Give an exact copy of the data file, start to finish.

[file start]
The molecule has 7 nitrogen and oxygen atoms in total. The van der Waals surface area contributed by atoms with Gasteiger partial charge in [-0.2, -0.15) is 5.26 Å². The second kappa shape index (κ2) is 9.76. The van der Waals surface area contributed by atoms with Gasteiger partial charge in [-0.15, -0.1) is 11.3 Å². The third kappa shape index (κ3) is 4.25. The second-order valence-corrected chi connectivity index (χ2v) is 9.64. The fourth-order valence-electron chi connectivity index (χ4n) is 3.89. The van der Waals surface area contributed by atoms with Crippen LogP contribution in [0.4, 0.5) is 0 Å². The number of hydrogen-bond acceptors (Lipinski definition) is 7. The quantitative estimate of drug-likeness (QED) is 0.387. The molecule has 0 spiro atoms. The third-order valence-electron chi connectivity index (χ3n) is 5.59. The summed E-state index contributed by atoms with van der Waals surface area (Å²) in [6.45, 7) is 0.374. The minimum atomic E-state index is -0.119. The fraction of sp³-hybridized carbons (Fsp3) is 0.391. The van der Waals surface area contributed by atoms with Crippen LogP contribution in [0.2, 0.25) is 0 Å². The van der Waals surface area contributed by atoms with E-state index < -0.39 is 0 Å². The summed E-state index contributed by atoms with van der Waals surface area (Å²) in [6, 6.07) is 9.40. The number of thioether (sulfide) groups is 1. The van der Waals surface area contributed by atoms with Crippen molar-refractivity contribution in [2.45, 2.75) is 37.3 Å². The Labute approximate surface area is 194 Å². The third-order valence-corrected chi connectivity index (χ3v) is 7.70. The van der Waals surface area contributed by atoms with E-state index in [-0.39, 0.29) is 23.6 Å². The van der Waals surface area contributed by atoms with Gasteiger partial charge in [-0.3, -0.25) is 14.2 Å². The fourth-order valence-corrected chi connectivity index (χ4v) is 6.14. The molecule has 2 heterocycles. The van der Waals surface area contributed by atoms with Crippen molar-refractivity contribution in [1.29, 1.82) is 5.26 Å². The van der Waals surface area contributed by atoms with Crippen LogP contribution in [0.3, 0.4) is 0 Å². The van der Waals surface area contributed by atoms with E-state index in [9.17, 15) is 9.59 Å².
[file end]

The molecule has 7 nitrogen and oxygen atoms in total. The van der Waals surface area contributed by atoms with Gasteiger partial charge in [-0.2, -0.15) is 5.26 Å². The second kappa shape index (κ2) is 9.76. The van der Waals surface area contributed by atoms with Gasteiger partial charge in [-0.15, -0.1) is 11.3 Å². The third kappa shape index (κ3) is 4.25. The second-order valence-corrected chi connectivity index (χ2v) is 9.64. The fourth-order valence-electron chi connectivity index (χ4n) is 3.89. The van der Waals surface area contributed by atoms with Crippen LogP contribution in [0.4, 0.5) is 0 Å². The number of hydrogen-bond acceptors (Lipinski definition) is 7. The quantitative estimate of drug-likeness (QED) is 0.387. The molecule has 0 spiro atoms. The third-order valence-electron chi connectivity index (χ3n) is 5.59. The summed E-state index contributed by atoms with van der Waals surface area (Å²) in [6.45, 7) is 0.374. The minimum atomic E-state index is -0.119. The fraction of sp³-hybridized carbons (Fsp3) is 0.391. The van der Waals surface area contributed by atoms with Crippen LogP contribution in [0.2, 0.25) is 0 Å². The van der Waals surface area contributed by atoms with E-state index < -0.39 is 0 Å². The summed E-state index contributed by atoms with van der Waals surface area (Å²) in [6, 6.07) is 9.40. The number of thioether (sulfide) groups is 1. The van der Waals surface area contributed by atoms with Crippen molar-refractivity contribution in [2.45, 2.75) is 37.3 Å². The Labute approximate surface area is 194 Å². The third-order valence-corrected chi connectivity index (χ3v) is 7.70. The van der Waals surface area contributed by atoms with E-state index in [-0.39, 0.29) is 23.6 Å². The van der Waals surface area contributed by atoms with Gasteiger partial charge in [-0.3, -0.25) is 14.2 Å². The fourth-order valence-corrected chi connectivity index (χ4v) is 6.14. The molecule has 2 heterocycles. The van der Waals surface area contributed by atoms with Crippen molar-refractivity contribution in [1.29, 1.82) is 5.26 Å². The van der Waals surface area contributed by atoms with Crippen LogP contribution in [0.3, 0.4) is 0 Å². The van der Waals surface area contributed by atoms with E-state index in [9.17, 15) is 9.59 Å².